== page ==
As you make plans for retirement, you are probably reviewing financial resources and lifestyle needs and wants, including adequate health insurance. Maybe you’re looking at a map and pinpointing geographic areas for possible relocation or extended travel.
But as you budget and muse, are you considering transportation needs that might arise if you are unable to drive?
“When people make retirement plans, they make no transportation plans because they assume they’re going to drive forever,” said Katherine Freund, founder and president of the Independent Transportation Network, a nonprofit organization that provides rides for older adults, with 27 affiliates throughout the country. Nationally, for those over 65, 2 to 3 percent of what distance they travel is on public transportation, 8 percent on foot and the rest by car, Ms. Freund said.
What makes transportation planning so challenging is that there is no set age when someone retires from driving. Many older adults drive well into their 80s and 90s or until they die, while others stop driving much sooner because of poor vision, and other physical and mental difficulties. Others simply decide they just don’t want to drive anymore.
But whatever the reason, with increased life expectancy the need to find alternative transportation is becoming more common. One study found that Americans are outliving their ability to drive safely — a woman, on average, by 10 years, a man by seven, according to the American Journal of Public Health.
Put a Plan in Place
Makes sense to have a transportation plan in place, especially as you begin to assess the pros and cons of moving to a new home.
A 2014 study by the National Association of Area Agencies on Aging (n4a) found that transportation was the top reason seniors called its Eldercare Locator.
“For older adults who can no longer drive and who live in suburban or rural communities without adequate public transit, a lack of transportation options can have a profound effect on overall quality of life,” the n4a found. “Many callers express frustration because they can’t do simple things like visit the doctor, buy food or socialize with peers because the options for getting from point A to point B are limited.”
Questions to explore about your current residency or relocation areas under consideration include:
- What public transit is available, and how accessible is it?
- What about “dial-a-ride” programs for older adults, and what trips are covered? (medical? shopping? entertainment?)
- Are family members nearby, and are they likely to be willing and available to help with transportation? (While friends are another good source for ride sharing, be sure to take their age into consideration when making a plan.)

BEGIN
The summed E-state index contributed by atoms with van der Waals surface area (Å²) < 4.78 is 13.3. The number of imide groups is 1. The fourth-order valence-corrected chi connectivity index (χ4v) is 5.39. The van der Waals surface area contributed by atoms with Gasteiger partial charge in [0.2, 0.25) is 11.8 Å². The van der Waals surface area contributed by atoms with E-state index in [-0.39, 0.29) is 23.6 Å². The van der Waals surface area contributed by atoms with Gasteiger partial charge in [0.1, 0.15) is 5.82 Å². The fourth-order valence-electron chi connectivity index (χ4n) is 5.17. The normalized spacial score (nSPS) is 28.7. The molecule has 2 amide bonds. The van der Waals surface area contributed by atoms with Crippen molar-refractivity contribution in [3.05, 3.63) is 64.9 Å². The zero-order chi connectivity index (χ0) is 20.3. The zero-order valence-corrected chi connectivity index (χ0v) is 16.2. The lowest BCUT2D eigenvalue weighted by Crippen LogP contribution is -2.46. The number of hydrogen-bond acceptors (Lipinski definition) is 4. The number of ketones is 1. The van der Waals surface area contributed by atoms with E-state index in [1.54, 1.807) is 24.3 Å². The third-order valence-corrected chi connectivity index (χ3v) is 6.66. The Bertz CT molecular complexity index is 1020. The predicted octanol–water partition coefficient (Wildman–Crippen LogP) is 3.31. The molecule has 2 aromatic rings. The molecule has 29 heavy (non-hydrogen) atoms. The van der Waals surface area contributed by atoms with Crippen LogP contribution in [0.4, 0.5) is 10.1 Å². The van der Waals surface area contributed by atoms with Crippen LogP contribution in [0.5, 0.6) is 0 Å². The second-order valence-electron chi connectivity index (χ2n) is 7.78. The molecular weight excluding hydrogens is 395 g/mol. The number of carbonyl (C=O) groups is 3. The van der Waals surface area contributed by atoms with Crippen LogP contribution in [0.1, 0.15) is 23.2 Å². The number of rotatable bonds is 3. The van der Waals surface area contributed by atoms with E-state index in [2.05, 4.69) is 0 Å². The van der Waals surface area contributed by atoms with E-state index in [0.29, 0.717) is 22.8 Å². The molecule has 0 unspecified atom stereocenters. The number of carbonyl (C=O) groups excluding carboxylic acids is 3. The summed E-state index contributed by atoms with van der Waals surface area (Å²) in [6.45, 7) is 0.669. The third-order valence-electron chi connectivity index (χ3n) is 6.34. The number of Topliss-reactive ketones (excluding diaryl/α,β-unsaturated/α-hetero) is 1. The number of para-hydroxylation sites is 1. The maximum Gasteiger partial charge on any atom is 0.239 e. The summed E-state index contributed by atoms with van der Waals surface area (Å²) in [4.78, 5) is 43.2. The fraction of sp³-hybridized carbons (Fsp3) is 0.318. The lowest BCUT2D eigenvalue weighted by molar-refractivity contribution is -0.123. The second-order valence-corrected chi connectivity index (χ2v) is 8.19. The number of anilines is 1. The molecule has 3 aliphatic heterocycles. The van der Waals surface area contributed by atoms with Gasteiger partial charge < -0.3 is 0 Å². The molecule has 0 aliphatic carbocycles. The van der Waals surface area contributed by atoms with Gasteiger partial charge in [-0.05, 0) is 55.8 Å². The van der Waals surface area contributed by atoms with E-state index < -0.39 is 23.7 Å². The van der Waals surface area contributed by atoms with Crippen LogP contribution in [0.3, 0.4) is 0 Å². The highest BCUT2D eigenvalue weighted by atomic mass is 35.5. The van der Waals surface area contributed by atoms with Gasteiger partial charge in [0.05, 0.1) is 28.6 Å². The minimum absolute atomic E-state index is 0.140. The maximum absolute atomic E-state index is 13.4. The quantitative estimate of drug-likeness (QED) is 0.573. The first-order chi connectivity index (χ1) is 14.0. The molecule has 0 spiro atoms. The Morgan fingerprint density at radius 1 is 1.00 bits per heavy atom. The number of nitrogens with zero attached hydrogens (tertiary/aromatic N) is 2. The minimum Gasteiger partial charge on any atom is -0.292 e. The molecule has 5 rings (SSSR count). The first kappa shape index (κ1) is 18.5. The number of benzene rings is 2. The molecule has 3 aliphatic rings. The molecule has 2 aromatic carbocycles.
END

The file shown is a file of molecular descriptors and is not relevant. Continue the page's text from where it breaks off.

- Are sidewalks plentiful and in good shape for walking and biking?
- Are taxicab services available, both traditional ones and ride-share services such as Uber and Lyft?
If you are considering a move to a Life Plan Community, ask about its current transportation services, and what might be on the drawing board. Most retirement communities offer some transportation for residents, but it might be limited to a geographic area and follow a set schedule. Personal trips might be available for an additional cost.
Face Your Fear
Many older adults and their families shy away from talking about driving concerns, either current ones or possible future scenarios. They pin their hopes on a physician’s recommendation or a failed driver’s test if that day arises, but those remedies are not foolproof.
Whether we are young or old, we know what driving a car means: independence.
Not driving can lead to isolation, and more.
A 2015 report by researchers at Columbia University and the AAA Foundation for Traffic Safety found that older adults who give up driving are nearly twice as likely to suffer depression as those who stay behind the wheel.
Still, for the driver’s safety and the safety of others, it may be time to retire from driving.
So back to the plan.
Dr. Emmy Betz, an emergency medicine specialist who does research at the University of Colorado School of Medicine on the safety of older drivers urges families to plan ahead, talk about it years before it happens and map out transportation alternatives.
"Imagine if I told you to give me your keys," she says. "And you can no longer drive, starting right now. I mean, what would you do? It's totally unrealistic that we think that that's an OK thing to do to older people."
In the past, Molly Kavanaugh frequently wrote about Kendal at Oberlin for the Cleveland Plain Dealer, where she was a reporter for 16 years. Now we are happy to have her writing for the Kendal at Oberlin Community.